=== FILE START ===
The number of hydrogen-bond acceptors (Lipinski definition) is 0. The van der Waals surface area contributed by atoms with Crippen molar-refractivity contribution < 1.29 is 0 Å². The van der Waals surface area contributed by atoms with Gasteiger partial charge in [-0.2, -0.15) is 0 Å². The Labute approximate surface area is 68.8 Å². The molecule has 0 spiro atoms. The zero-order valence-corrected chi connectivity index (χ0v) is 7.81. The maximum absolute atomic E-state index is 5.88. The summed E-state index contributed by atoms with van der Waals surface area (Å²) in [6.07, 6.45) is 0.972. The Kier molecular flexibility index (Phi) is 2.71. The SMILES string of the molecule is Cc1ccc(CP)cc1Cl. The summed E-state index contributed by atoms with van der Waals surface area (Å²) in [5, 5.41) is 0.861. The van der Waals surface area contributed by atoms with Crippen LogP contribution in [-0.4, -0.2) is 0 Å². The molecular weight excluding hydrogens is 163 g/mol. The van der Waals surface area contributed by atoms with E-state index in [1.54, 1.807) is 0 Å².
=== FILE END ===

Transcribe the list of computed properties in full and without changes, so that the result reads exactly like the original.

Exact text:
The number of hydrogen-bond acceptors (Lipinski definition) is 0. The van der Waals surface area contributed by atoms with Crippen molar-refractivity contribution < 1.29 is 0 Å². The van der Waals surface area contributed by atoms with Gasteiger partial charge in [-0.2, -0.15) is 0 Å². The Labute approximate surface area is 68.8 Å². The molecule has 0 spiro atoms. The zero-order valence-corrected chi connectivity index (χ0v) is 7.81. The maximum absolute atomic E-state index is 5.88. The summed E-state index contributed by atoms with van der Waals surface area (Å²) in [6.07, 6.45) is 0.972. The Kier molecular flexibility index (Phi) is 2.71. The SMILES string of the molecule is Cc1ccc(CP)cc1Cl. The summed E-state index contributed by atoms with van der Waals surface area (Å²) in [5, 5.41) is 0.861. The van der Waals surface area contributed by atoms with Crippen LogP contribution in [-0.4, -0.2) is 0 Å². The molecular weight excluding hydrogens is 163 g/mol. The van der Waals surface area contributed by atoms with E-state index in [1.54, 1.807) is 0 Å².